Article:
An interesting idea lies behind the alligator method. When the market moves sideways, meaning there is no solid trend, the alligator is sleeping. Once buyers or sellers are ready to take control of the market, the alligator wakes up and opens its mouth. During a trend, the moving averages are far from each other, which is associated with an alligator "eating with a wide-open mouth."
The longer the alligator sleeps, the more hungry it is and the stronger the trend is. This rule is confirmed in the chart above. The downtrend after a short-term consolidation (1) lasted less than a downtrend after a longer-term consolidation (2).
How to Trade with the Alligator
Alligator trading is simple. A trader buys when the fastest MA rises above other MAs and sells when the fastest MA falls below other MAs. Below you will find one of the possible forex alligator strategies. However, you can develop your own rules and use the indicator not only for forex trading but in the stock, commodity, and cryptocurrency* markets.
In the chart above, the alligator provided a sell signal (1). A trader would enter the market, not at the early stages of a downtrend, but the signal is reliable. As the alligator is based on moving averages and a moving average is a lagging indicator, the alligator’s signals may appear with a delay.
Note: lagging indicators provide signals with a delay, thus, confirming the current price move. Therefore, they are used in solid trends and can lead to missed trades when applied to short-term timeframes or short-term trends.
The market would allow a trader to take profit at three different points. First, a trader could place a support level at the nearest lows (2). However, as the trend was solid, they would miss an opportunity to gain more. By using a trailing take-profit, they could exit the market when the %K line of the stochastic oscillator breaks above its %D line in an oversold area (3). This would be a signal of a price reversal. Also, a trader could wait for the fastest MA to break above other moving averages (4). However, in the third case, they would exit the market later and lose a part of the potential profit.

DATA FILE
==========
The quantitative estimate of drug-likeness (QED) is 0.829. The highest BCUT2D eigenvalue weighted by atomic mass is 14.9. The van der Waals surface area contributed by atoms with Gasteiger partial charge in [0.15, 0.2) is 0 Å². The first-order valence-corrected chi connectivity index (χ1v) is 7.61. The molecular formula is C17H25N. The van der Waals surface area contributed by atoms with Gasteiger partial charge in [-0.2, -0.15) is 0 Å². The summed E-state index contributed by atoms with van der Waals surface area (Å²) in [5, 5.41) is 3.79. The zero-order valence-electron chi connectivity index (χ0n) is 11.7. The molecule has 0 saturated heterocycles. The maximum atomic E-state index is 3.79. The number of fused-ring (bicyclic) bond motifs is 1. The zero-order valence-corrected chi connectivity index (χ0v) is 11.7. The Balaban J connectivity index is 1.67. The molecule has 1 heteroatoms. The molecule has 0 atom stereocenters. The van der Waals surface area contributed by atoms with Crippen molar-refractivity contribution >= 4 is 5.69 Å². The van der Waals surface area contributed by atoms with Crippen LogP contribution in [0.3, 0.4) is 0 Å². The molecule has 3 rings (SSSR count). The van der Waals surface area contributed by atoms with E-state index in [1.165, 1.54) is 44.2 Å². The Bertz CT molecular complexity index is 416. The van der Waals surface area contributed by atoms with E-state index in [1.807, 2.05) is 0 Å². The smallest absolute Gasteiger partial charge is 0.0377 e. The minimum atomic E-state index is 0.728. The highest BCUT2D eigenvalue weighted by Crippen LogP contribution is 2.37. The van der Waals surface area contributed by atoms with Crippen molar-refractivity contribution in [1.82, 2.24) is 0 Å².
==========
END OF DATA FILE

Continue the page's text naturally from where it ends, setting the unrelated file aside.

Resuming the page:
A stop-loss level could be calculated with the risk/reward ratio of 1:2 if a trader knew the take-profit target as in the first case. If a trader used the stochastic or the alligator signals, a stop-loss level could be placed above the recent highs (5).
The rules look simple and work in many cases but not all. In the chart below, the green line (fast MA) broke below other moving averages, which was supposed to become a signal of a downtrend (1). However, a solid downtrend started later (2). Until then, the price was moving up and down.
A trader could go short, but additional tools would be required to exit the market with a profit. For example, a trader could have opened a sell position when the alligator provided a sell signal (1). However, they would have used the stochastic oscillator to exit the market. When the indicator stayed in the oversold area, the %K line broke above the %D line. It was a signal of a price increase (3). If they waited for the fastest MA to break above other MAs, they would lose almost all their profit.
How to Confirm Alligator Signals
The theory says traders should use 2-3 signals of different technical analysis tools, including indicators, candlesticks, and chart patterns, before entering and exiting the trade.
You have noticed that the alligator works with the stochastic oscillator. Other tools you can use are the relative strength index and the moving average convergence divergence. Also, you can consider reversal candlestick patterns.
The alligator chart indicator is one of the commonly used technical analysis tools. It provides effective signals in trending markets. As its trading rules are simple, a trader with any level of experience can use it and develop their own alligator indicator strategy. You can open an FXOpen account and examine alligator indicator trading.
*At FXOpen UK, Cryptocurrency CFDs are only available for trading by those clients categorised as Professional clients under FCA Rules. They are not available for trading by Retail clients.